When Meena decided to go to school, her mother identified one quite far from her home. Sharda was a manual scavenger and knew that her occupation could spell trouble for her daughter. Meena went to a government school and struggled to reach class VIII. But her ambition was cut short when teachers and the principal at the school made her life miserable after stumbling upon her mother’s identity.
Inevitably, Meena too ended up as a scavenger, got married and gave birth to a baby girl. But the infant was born with disabilities. An NGO persuaded her to leave the occupation and promised help. It was easier said than done. In the last six years, Meena and five other women scavengers have approached Delhi CM Sheila Dikshit and other dignitaries. She also applied for a loan to the National Safai Karmachari Finance & Development Corporation, but is yet to get a loan.
Her story is hardly unique. Most of India’s four-five lakh manual scavengers—over 80 per cent of them women—have similar tales. But India continues to be in denial. Most states have filed patently false affidavits before the Supreme Court, denying the existence of manual scavengers. Strangely, the denials have come even as the first national survey of manual scavengers is being carried out in the 3,456 statutory towns.
Manual scavenging was legally banned in 1993. Since then, no one has been convicted and not one scavenger ‘honourably’ rehabilitated. Ironically, the biggest employer of manual scavengers is the Indian Railways, which shows little urgency to get rid of this demeaning practice. Clearly, it does not feel the law extends to it.
What is even more surprising is that the Centre has been setting aside funds for the rehabilitation of scavengers. The last two Union budgets had set aside Rs 100 crore each year. Not a single rupee was spent, as no state came forward to claim it.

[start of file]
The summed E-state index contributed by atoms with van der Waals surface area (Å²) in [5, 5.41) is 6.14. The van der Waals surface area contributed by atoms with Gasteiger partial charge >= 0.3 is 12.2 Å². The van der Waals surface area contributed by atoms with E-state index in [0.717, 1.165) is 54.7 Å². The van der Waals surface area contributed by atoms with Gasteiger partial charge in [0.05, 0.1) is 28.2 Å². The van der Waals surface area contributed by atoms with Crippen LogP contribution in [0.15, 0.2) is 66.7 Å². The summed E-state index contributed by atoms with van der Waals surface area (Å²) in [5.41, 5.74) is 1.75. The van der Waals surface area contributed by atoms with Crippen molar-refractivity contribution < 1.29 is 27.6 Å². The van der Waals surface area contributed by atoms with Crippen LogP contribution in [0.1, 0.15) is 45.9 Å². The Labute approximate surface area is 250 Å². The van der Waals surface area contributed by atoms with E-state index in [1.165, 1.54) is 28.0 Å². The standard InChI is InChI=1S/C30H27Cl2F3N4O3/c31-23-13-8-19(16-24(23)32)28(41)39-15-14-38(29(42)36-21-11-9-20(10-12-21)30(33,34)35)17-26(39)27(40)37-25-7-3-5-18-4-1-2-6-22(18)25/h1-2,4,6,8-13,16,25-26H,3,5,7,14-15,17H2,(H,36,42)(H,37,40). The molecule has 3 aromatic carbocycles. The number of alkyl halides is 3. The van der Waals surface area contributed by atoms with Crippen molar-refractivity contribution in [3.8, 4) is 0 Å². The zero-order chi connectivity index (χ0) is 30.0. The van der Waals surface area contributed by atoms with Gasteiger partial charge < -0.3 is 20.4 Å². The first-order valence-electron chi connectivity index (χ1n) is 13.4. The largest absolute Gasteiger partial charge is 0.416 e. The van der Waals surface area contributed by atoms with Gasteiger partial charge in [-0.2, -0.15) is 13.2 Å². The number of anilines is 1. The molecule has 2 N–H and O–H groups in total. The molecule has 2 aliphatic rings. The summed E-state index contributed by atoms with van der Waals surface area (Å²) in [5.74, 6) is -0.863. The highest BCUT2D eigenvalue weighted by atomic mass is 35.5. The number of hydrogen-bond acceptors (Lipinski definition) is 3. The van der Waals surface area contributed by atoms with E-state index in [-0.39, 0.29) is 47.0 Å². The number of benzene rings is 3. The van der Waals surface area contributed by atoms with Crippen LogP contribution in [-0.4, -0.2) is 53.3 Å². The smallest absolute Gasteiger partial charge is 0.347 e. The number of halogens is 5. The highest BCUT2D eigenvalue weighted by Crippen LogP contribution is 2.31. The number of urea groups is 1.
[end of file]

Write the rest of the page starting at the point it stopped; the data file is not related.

Parliament this year passed a new law for the eradication of manual scavenging. But while acknowledging the historical injustice, it stopped shy of apologising to the half-a-million who continue to clean and carry human excreta. Equally shameful is the fact that neither Parliament nor government has the courage to set a deadline to rid the country of manual scavenging. Sustained campaigns have, however, helped build awareness. Now several central ministries are competing to champion the scavengers’ cause.
While the new law was initiated by the Union ministry of social justice, the ministries of rural development, water and sanitation, urban development etc are all concerned with the issue. Partly because of increasing budgetary support, more and more NGOs have jumped into the fray.
To be fair, deadlines were set by several PMs in the past for ending scavenging. Even Manmohan Singh had declared from the ramparts of the Red Fort that India would rid itself of scavenging by 2011. But Ambedkar had pointed out that law alone was not enough to put an end to social evils. One needed both political will and support from civil society. In the absence of such will, no end appears in sight to this sordid practice.
(Bhasha Singh is an assistant editor at Outlook Hindi, and author of Adrishya Bharat, a book on manual scavenging, whose English translation, Unseen, will be out soon)